Taking Monads to OOP PHP

  1. 1. What Is A Monad
  2. 2. GitHub Repo
  3. 3. Getting Started
  4. 4. Where’s The Value?
  5. 5. Another Practical Example
  6. 6. The Core Concept

Lately I’ve been playing around with some functional languages and concepts. I have found that some of these concepts are directly applicable in the OOP code that I’ve been writing. One of those concepts that I think is worth talking about is the Monad. This is something that every functional developer tries to write a tutorial on, because it’s such a cool but hard to grasp concept. This post is not really going to be a Monad tutorial per se, but more of a post about bringing the general concept to OOP, and what that looks like.

What Is A Monad

For now, let’s not worry too much about what a Monad is. That should become relatively apparent as we play around with a few. Instead - for our purposes - just think of a Monad as a state container, where different Monads do different things to that state.

GitHub Repo

I’ve got a GitHub repository that I’m going to be playing around with here. I’d suggest that you check it out and play around with it. It’s not really designed to be a production library, but instead a way to play with a few concepts and learn. So checkout MonadPHP.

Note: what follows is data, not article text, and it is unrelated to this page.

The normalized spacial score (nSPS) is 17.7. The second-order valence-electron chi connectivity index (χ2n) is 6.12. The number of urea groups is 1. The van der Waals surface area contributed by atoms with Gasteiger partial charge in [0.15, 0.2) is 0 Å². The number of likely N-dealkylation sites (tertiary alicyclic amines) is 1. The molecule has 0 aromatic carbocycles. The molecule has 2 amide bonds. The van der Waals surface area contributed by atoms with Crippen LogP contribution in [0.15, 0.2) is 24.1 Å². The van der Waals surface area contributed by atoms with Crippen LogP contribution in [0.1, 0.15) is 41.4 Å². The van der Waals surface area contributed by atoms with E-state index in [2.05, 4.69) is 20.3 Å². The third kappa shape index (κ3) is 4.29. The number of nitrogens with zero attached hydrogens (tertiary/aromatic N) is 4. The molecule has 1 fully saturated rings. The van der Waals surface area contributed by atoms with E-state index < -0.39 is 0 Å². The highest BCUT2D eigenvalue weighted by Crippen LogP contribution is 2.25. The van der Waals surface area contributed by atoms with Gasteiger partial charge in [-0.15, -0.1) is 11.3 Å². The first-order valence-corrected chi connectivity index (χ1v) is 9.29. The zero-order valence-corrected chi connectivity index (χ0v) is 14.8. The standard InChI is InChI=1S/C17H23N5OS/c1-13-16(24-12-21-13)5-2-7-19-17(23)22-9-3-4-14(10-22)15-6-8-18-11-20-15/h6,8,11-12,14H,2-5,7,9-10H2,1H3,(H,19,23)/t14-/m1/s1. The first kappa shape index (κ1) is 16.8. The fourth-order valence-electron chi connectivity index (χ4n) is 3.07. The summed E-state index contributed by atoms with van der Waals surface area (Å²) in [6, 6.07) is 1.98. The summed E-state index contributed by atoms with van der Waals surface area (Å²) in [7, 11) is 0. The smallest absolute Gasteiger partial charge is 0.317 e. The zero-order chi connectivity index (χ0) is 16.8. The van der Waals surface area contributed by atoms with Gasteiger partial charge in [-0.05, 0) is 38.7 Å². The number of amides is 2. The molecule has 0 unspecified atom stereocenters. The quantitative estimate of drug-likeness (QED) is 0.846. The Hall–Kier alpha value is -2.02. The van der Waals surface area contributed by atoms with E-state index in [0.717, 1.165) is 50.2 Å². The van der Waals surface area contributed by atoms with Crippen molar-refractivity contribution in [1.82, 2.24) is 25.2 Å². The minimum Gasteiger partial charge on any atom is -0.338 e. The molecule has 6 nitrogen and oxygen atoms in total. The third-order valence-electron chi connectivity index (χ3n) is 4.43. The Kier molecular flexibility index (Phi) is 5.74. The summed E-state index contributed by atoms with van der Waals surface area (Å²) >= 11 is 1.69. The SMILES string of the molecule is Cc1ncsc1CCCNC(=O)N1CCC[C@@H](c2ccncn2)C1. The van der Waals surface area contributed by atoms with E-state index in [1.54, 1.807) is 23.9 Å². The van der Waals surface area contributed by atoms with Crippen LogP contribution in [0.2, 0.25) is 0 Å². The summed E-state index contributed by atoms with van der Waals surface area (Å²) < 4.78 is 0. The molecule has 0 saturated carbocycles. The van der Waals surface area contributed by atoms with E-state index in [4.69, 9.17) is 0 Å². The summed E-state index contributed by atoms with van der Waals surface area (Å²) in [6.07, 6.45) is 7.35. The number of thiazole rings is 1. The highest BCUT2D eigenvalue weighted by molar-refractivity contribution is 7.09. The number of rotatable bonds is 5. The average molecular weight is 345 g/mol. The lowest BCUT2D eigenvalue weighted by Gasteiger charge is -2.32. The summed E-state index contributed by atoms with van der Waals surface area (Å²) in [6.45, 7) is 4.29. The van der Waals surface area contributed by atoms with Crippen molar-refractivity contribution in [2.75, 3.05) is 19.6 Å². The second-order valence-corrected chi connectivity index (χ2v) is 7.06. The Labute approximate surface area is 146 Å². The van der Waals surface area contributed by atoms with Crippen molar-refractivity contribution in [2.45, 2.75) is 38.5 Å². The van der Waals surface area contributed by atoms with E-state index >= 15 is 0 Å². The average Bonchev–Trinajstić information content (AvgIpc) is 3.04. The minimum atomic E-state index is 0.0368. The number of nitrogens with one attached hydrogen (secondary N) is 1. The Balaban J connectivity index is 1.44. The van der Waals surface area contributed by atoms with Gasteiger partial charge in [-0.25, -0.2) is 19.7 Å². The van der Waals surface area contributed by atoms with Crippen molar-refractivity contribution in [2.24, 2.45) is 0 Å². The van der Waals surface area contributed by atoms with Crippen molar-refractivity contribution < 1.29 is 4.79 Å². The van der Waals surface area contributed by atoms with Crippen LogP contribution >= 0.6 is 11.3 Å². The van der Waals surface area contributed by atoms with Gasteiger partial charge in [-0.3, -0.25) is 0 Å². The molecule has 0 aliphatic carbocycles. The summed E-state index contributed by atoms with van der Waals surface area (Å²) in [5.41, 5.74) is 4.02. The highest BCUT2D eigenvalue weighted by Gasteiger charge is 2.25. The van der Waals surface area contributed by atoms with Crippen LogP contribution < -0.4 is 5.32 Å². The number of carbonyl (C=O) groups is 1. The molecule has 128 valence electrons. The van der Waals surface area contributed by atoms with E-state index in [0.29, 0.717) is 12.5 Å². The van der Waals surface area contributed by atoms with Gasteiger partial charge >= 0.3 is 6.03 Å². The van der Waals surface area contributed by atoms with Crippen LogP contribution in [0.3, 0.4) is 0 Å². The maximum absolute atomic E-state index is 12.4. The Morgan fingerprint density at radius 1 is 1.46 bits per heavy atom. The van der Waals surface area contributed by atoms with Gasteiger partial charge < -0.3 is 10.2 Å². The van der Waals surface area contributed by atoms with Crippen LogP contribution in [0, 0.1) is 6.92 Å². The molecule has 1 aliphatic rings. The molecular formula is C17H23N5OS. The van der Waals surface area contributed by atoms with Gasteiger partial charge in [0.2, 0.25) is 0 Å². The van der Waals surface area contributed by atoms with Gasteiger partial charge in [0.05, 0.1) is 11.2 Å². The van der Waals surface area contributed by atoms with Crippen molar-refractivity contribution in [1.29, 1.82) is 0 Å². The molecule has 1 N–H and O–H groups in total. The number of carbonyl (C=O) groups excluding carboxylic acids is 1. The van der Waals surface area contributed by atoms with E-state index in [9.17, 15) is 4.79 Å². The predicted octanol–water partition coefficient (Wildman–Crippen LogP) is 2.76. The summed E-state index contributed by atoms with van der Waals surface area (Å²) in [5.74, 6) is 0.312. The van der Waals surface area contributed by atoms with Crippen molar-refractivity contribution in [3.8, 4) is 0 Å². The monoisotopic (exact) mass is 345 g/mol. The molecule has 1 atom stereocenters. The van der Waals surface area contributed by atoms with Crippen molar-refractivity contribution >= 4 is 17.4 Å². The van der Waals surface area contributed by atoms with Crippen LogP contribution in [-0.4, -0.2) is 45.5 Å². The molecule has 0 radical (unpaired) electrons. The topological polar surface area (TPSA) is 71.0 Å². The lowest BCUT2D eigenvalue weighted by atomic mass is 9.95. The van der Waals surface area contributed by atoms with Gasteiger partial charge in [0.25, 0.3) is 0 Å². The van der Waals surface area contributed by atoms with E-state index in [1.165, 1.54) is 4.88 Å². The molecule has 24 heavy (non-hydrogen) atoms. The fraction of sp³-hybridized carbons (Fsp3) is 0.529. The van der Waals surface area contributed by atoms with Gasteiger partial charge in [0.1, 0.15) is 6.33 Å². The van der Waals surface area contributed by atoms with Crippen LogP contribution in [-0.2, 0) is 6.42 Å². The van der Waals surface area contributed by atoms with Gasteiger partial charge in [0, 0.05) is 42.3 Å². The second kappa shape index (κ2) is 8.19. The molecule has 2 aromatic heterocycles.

Getting Started

To get started, we’re going to look at the simplest Monad we can, the Identity Monad. If you notice, there are four public functions on the Monad (Defined on the base Monad class)

namespace MonadPHP;
class Identity {
    public function __construct($value) {/*...*/}
    public function bind($function)     {/*...*/}
    public function extract()           {/*...*/}
    public static function unit($value) {/*...*/}

The constructor, a function bind, a function extract and a static function unit. Traditionally, you only really need two functions for a Monad (a constructor and a bind function), but the other two will make our lives much easier.

The constructor creates a new Monad (obviously). In reality, all this does is take a value to be wrapped, and set it on a protected property. There’s not much logic there.

The extract function does the exact opposite. It takes the value from the protected property and returns it back out. This is a non-standard Monad function, and I added it because PHP isn’t really functional in the first place, so this helper method is simply a convenient function.

The static function unit is simply a factory method. It checks to see if the value is already an instance of the current requested Monad, and returns a new instance if not. Really quite simple.

The bulk of the value here is provided by the final method: bind. The bind function takes a callable value and calls it using the wrapped value. So the provided callback never realizes that a Monad is even involved. But whatever the function returns will be wrapped again by the Monad. And this is where the power lies.

So let’s try it:

use MonadPHP\Identity;
$monad = Identity::unit(10);
$newMonad = $monad->bind(function($value) {
    return $value / 2;
}); // prints int(10)
$b = $newMonad->extract();
var_dump($b); // prints int(5)

Really quite simple. And really quite pointless.

Where’s The Value?

So why is this such a powerful concept? Well, we can add logic into the bind function (or into other functions). This allows us to do useful transformations with the Monad.